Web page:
The first two bands, Rescue the Eskimo and Starlings, come and go and make a good first of entertaining the steadily growing crowd. Actually it’s rather difficult to beat a clear path to where the stage is because there’s a small funfair to negotiate, and, a tent that’s handing out free cones of Ben and Jerry’s delicious ice-cream. It’s enough to bring out the kid in everyone and spend a short time riding the merry-go-round or sliding down the helter-skelter, and many do, but eventually most people eventually gravitate to the concert area.
The Little Comets are not a band who is troubled greatly by praise or criticism. This band initially started its career by staging impromptu free concerts in unlikely places like shopping malls or car parks, but today, they’re perched on Ben and Jerry’s big stage so they can play their songs to paying customers. It’s melodic stuff, but not in an way mawkish. The two lead guitars chime together and the bass and the drums roll along, and it’s a really nice feeling to lay on the green grass soaking up the chilled atmosphere and it just how I always imagined a festival should be. The Little Comets play no small part enhancing the buoyant mood of the afternoon and they leave to enthusiastic applause.
Mancunian singer-song writer Stephen Fretwell strolls to the microphone next, though as he starts his set I decide to stretch my legs and see what other delights Ben and Jerry have laid on. Because I’m hot I first head towards the beer tent to grab myself a larger but I’m surprised when I’m told it’s four quid a can. Still it’s cold and you have to wonder if the price is made artificially high to stop people get wasted which is probably a shrewd move because there are a fare few families milling about the festival. So with extortionately priced beer in hand, and Stephen Fretwell’s wistful voice drifting on the air I wander round the festival site. By far the strangest thing I see is a place where people are invited to come and ‘toe wrestle’ someone who I can only presume is toe wrestling champion. I’m asked if I ‘want to have a go’ but I gracefully decline because most of my close friends consider the things I’ve attached to the end of my legs are more akin to cloven hooves than feet, which I’m sure would automatically disqualify me by virtue of them giving me an unfair advantage. Embarrassed I hotfoot back to my position near the side of the stage just as Stephen Fretwell is playing his final tune.
There’s always one at every music festival; a band that sets sparks flying in the imagination and reminds you how great music can be. Today it’s The Duke & the King who do it for me with an understated soul music that been irreparably stained by tears and nicotine. In their ranks is one Simone Felice who learnt his trade in the Felice Brothers before taking up residence in this latest band. He is the possessor of a great voice, although he’s not the only one who can hold a note in this amazing group because all four members have a talent for singing. In fact each takes a turn at the mic belt out a tune, as well as, rather curiously, swapping instrument – at least three of them have a go at tapping a rhythm out of the drum kit. But it’s fun to watch and made more so when it’s plane to see that The Duke & the King are having just as much fun playing while they’re being watched. For me, the measure of a great song is that you only have to hear it once for it to nestle into your memory, and The Duke & the King played a great song which I’ve since discovered is called ‘No Easy Way Out’ from the group’s second album ‘Long Live The Duke & The King’ I really hope they do.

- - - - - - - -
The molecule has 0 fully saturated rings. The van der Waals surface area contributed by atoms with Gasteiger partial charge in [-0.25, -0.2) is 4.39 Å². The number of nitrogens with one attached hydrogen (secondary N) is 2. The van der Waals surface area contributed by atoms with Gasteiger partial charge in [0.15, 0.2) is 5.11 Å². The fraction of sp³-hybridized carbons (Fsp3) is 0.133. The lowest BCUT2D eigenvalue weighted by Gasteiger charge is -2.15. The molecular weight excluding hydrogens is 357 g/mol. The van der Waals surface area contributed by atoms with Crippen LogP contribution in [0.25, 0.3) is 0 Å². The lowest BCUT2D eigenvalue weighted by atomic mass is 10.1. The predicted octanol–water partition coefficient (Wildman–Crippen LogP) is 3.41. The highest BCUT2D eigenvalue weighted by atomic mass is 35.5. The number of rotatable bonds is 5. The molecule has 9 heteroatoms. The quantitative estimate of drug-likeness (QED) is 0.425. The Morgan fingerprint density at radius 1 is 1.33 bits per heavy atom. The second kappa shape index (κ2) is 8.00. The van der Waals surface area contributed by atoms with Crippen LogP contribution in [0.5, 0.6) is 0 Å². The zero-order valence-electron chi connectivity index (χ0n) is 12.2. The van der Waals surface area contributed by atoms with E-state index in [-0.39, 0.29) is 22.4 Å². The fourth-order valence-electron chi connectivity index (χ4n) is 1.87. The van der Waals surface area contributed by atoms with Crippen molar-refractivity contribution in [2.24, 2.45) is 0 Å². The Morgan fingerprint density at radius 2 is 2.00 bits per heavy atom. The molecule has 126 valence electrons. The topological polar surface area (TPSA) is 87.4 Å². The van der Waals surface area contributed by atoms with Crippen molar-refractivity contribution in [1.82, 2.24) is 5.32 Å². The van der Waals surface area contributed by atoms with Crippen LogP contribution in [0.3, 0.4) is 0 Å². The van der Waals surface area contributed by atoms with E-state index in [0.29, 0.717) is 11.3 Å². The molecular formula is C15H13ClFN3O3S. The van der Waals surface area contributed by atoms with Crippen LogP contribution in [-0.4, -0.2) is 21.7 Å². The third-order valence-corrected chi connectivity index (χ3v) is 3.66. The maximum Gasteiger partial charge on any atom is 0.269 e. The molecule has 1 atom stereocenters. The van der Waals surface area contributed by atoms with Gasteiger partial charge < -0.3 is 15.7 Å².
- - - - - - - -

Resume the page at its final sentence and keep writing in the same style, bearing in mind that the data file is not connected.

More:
It’s hard to disassociate Gary Numan from dark shadows, so to see him in the full glare of the afternoon sunshine is unusual. Playing a more compact set that that he played at the Academy earlier this year, which goes down really well with the black shirted and mascaraed boys and older blokes who’ve waited patiently in the baking heat for Gary’s arrival. Rather oddly he’s dressed simply in a pair of jeans and a tee-shirt which can’t happen very often. Not that his devoted fans care, they lap the songs up with gusto and for the first time some dancing starts to break out in little pockets. He finishes with a really sweet version of ‘Are Friends Electric’ and it’s hard to remember how odd this song sounded when it first came out. But over the years it’s oddness has dissipated so all that’s left is a classic tune and a fantastic song to bring Numan’s very enjoyable set to it’s conclusion.
Finally it’s left to Maximo Park to thrill the near capacity festival crowd. I have to admit that I haven’t heard a great deal from this ban, but it was hard not to get swept along in the excitement of this band’s music, and, in the elastic limbed Paul Smith, a front man who commands the eye of everyone watching. He springs around the stage like a new born lamb on amphetamines, while the rest of Maximo Park drive hammer out a selection of songs from the three albums they’ve released so far. The sun is getting low in the sky as Paul and the band bring their energetic and enjoyable performance, and with it, the festival, to a close.
As festivals go Ben and Jerry have made a really good job of this one. The mellow vibe married to the fine weather and great music made it a day to remember, and I hope they decide to repeat the event next year.
Review/photos by Phil King